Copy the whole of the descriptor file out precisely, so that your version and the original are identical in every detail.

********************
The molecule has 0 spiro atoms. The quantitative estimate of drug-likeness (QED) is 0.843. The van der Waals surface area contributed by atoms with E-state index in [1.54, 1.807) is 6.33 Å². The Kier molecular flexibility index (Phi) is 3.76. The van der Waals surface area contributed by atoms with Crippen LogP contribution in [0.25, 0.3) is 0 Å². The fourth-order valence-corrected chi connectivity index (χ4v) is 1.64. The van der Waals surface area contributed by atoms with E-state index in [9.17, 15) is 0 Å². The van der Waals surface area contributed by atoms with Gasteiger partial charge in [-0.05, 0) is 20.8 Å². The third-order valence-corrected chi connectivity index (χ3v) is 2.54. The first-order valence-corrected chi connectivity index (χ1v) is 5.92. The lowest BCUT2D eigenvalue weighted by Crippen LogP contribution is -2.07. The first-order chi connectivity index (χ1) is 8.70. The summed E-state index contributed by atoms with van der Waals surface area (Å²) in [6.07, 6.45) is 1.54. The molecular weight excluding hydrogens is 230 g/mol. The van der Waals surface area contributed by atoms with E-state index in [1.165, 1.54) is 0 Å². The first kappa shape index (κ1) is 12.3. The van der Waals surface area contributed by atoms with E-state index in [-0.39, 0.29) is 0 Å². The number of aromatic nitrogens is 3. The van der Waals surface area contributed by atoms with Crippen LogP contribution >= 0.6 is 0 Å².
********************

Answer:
The molecule has 0 spiro atoms. The quantitative estimate of drug-likeness (QED) is 0.843. The van der Waals surface area contributed by atoms with E-state index in [1.54, 1.807) is 6.33 Å². The Kier molecular flexibility index (Phi) is 3.76. The van der Waals surface area contributed by atoms with Crippen LogP contribution in [0.25, 0.3) is 0 Å². The fourth-order valence-corrected chi connectivity index (χ4v) is 1.64. The van der Waals surface area contributed by atoms with E-state index in [9.17, 15) is 0 Å². The van der Waals surface area contributed by atoms with Gasteiger partial charge in [-0.05, 0) is 20.8 Å². The third-order valence-corrected chi connectivity index (χ3v) is 2.54. The first-order valence-corrected chi connectivity index (χ1v) is 5.92. The lowest BCUT2D eigenvalue weighted by Crippen LogP contribution is -2.07. The first-order chi connectivity index (χ1) is 8.70. The summed E-state index contributed by atoms with van der Waals surface area (Å²) in [6.07, 6.45) is 1.54. The molecular weight excluding hydrogens is 230 g/mol. The van der Waals surface area contributed by atoms with E-state index in [1.165, 1.54) is 0 Å². The first kappa shape index (κ1) is 12.3. The van der Waals surface area contributed by atoms with E-state index in [-0.39, 0.29) is 0 Å². The number of aromatic nitrogens is 3. The van der Waals surface area contributed by atoms with Crippen LogP contribution >= 0.6 is 0 Å².